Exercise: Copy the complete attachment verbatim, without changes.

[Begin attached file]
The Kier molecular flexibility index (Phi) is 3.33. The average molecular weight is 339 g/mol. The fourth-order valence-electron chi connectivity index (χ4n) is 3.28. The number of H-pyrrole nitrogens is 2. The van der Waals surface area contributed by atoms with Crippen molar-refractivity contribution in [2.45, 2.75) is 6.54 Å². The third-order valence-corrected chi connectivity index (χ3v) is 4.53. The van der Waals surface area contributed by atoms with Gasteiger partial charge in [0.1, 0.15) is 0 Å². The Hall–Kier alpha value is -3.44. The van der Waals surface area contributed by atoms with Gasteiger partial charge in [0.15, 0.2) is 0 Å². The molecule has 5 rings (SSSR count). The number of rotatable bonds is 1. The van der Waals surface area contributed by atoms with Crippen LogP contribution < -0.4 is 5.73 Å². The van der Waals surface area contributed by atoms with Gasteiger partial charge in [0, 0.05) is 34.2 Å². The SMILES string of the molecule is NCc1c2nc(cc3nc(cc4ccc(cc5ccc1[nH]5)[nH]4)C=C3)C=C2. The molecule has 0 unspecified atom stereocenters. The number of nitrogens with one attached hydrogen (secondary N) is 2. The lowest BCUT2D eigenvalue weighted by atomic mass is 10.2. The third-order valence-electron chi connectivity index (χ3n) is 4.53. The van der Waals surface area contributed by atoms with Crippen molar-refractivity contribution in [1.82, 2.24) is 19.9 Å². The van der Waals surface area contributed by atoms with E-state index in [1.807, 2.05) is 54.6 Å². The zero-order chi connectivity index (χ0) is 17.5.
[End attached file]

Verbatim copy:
The Kier molecular flexibility index (Phi) is 3.33. The average molecular weight is 339 g/mol. The fourth-order valence-electron chi connectivity index (χ4n) is 3.28. The number of H-pyrrole nitrogens is 2. The van der Waals surface area contributed by atoms with Crippen molar-refractivity contribution in [2.45, 2.75) is 6.54 Å². The third-order valence-corrected chi connectivity index (χ3v) is 4.53. The van der Waals surface area contributed by atoms with Gasteiger partial charge in [0.1, 0.15) is 0 Å². The Hall–Kier alpha value is -3.44. The van der Waals surface area contributed by atoms with Gasteiger partial charge in [0.15, 0.2) is 0 Å². The molecule has 5 rings (SSSR count). The number of rotatable bonds is 1. The van der Waals surface area contributed by atoms with Crippen LogP contribution < -0.4 is 5.73 Å². The van der Waals surface area contributed by atoms with Gasteiger partial charge in [0, 0.05) is 34.2 Å². The SMILES string of the molecule is NCc1c2nc(cc3nc(cc4ccc(cc5ccc1[nH]5)[nH]4)C=C3)C=C2. The molecule has 0 unspecified atom stereocenters. The number of nitrogens with one attached hydrogen (secondary N) is 2. The lowest BCUT2D eigenvalue weighted by atomic mass is 10.2. The third-order valence-electron chi connectivity index (χ3n) is 4.53. The van der Waals surface area contributed by atoms with Crippen molar-refractivity contribution in [1.82, 2.24) is 19.9 Å². The van der Waals surface area contributed by atoms with E-state index in [1.807, 2.05) is 54.6 Å². The zero-order chi connectivity index (χ0) is 17.5.